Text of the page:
By Kate Jackman-Atkinson, myWestman
NEEPAWA, Man. — Canada is a vast country. While distance may limit a person’s ability to see all of it, for most Canadians, provincial borders are nothing but a big sign, some nicer pavement and maybe a rest area; there are no border guards, checkpoints or fences. But the same doesn’t apply to businesses and their products.
The average Canadian gives little thought to interprovincial trade, we just assume it’s as easy for products to cross provincial borders as it is for people. After all, Section 121 of Canada’s founding document, the 1867 Constitution Act, talks about interprovincial trade, reading, “All articles of the growth, produce or manufacture of any one of the provinces shall, from and after the union, be admitted free into each of the other provinces.” For businesses, working across borders isn’t nearly as simple as it should be.
But that’s about to change.
On July 1, the long-awaited Canada Free Trade Agreement (CFTA) will come into effect, making it easier for goods and services to move across provincial borders. Last July, Canadian premiers met and hammered out the agreement, which at the time, they called, “unprecedented.”
CFTA is a big deal because currently, almost every province has their own regulations when it comes commerce, including transportation, packaging requirements, food safety regimes, workers’ compensation legislation and recognition of workers’ qualifications. In many cases, it’s easier for a European company to trade into a province than it is for a Canadian company the next province over.
Last June, the Canadian Senate looked at interprovincial trade. Their official report described it as, “Mind-boggling rules, duelling bureaucracies, and maddening regulations.” Strong language from Canada’s house of sober second thought. Not only are the regulations a challenge for businesses, the Senate report estimated that they cost the Canadian economy at least $1 billion a year, but probably more.
Interprovincial trade flow is extremely important to Canadian businesses and in a 2015 survey conducted by the Canadian Federation of Independent Business (CFIB), 87 percent of small business owners said that premiers need to reduce trade barriers between provinces. CFIB has been collecting examples from members outlining the challenges they have faced when it comes to interprovincial trade and there are many of them. For example, if a pharmaceutical or medical product is deemed safe in one province, it must undergo nearly identical testing in each province where it’s to be sold. Additionally, differing standards for container sizes make interprovincial trade in products such as milk, creamers and beer unnecessarily difficult.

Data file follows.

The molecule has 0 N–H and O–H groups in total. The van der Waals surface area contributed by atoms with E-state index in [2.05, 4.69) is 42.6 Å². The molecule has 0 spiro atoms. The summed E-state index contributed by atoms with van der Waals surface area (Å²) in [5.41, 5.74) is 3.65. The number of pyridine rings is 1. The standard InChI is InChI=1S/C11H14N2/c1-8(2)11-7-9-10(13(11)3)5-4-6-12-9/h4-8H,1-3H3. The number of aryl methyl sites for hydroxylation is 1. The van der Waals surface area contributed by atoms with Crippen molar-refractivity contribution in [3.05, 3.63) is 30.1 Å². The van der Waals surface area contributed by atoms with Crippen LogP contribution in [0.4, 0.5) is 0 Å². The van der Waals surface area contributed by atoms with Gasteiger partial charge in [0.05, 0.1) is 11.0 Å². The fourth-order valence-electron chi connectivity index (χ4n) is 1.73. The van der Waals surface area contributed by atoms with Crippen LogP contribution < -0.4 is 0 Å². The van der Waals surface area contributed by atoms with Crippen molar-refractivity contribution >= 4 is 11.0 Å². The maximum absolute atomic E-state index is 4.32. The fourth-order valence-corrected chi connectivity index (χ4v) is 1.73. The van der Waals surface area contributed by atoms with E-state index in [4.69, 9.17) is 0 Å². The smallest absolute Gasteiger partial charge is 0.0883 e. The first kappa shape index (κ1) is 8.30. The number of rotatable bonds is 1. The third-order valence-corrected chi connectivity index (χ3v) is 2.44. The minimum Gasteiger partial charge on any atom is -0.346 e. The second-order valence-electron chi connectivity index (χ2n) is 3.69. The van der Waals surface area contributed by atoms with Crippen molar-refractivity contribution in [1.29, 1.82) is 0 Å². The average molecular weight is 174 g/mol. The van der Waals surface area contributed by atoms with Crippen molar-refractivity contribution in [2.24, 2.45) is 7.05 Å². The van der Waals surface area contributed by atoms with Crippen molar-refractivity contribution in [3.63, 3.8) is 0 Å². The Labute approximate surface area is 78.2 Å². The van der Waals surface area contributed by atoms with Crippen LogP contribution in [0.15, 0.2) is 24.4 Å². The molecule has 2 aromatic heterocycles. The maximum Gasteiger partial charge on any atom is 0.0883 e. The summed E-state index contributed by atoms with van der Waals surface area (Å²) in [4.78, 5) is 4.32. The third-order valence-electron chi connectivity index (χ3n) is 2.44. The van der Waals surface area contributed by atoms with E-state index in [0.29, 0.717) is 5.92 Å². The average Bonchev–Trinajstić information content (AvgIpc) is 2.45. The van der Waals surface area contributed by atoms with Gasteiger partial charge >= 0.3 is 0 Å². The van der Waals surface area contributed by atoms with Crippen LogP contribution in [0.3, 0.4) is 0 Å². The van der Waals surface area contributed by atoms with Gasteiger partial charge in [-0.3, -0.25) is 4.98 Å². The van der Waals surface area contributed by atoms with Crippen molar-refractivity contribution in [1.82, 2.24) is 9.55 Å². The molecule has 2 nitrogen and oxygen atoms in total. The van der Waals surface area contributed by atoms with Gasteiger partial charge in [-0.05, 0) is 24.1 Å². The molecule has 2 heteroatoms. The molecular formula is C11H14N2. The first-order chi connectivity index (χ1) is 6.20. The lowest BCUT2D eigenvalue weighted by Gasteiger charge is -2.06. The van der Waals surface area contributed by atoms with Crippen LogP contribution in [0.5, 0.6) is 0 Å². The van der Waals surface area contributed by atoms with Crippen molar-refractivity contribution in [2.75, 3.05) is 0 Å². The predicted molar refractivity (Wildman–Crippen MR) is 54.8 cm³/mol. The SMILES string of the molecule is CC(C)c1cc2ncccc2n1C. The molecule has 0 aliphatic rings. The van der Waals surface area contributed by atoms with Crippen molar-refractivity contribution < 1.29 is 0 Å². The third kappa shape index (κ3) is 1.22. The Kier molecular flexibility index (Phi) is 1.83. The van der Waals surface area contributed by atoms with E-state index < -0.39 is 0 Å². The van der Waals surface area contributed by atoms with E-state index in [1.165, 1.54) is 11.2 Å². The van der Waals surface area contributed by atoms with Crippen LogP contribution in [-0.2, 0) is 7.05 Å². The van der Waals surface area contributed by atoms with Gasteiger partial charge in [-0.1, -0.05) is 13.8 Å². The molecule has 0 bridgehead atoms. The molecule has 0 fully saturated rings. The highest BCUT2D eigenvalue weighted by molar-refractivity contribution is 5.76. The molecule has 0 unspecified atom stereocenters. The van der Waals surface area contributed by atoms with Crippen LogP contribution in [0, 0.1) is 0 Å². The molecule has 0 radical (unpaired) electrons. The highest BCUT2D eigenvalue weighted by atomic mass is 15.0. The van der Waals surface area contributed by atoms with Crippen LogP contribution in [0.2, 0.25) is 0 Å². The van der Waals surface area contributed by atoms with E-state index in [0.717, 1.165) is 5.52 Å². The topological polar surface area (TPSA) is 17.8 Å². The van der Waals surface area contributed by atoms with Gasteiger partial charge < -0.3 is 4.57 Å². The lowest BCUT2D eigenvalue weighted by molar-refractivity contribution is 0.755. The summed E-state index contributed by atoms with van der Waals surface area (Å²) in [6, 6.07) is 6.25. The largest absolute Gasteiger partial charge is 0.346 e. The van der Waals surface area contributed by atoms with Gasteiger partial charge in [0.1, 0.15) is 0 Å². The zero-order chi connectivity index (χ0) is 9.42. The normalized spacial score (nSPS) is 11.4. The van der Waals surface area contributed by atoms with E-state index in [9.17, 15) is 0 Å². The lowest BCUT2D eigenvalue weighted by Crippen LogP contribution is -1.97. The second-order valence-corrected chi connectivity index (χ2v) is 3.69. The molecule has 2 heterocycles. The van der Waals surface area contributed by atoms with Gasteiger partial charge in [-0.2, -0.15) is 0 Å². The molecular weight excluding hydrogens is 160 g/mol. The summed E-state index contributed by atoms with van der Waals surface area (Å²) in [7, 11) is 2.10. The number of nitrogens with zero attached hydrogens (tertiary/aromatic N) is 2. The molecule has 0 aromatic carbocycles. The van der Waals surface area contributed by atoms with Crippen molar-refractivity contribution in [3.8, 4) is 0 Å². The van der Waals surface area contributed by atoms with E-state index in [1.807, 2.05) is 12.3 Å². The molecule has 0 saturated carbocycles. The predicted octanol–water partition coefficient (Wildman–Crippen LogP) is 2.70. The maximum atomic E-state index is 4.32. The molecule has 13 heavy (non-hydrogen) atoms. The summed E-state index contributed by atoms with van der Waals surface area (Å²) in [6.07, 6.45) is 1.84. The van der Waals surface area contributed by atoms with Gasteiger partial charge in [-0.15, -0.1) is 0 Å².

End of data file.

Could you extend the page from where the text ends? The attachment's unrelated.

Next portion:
One of the key needs put forward by the senate report and CFIB’s lobbying efforts was the idea of a negative list. This means that the trade agreement will cover all people, good, services and investment, unless they are specifically excluded and placed on a negative list. This is something that didn’t exist in previous agreements, which meant that unless a specific agreement was in place for something, there was no free trade. The negative list is one of the key components of CFTA, which will also open up $4.7 billion in procurement opportunities to companies across Canada and make it easier to hire workers from outside the province.
There are times when provinces need different regulations, especially when it comes to safety, but these cases should be the exception rather than the rule. Canadian governments are working hard to open more international markets and preserve international agreements already in place, opening provincial doors for Canadian businesses should be of equal importance. Trade needs to be as easy as possible in order for Canadian companies to grow and what could be easier than trading with your neighbour?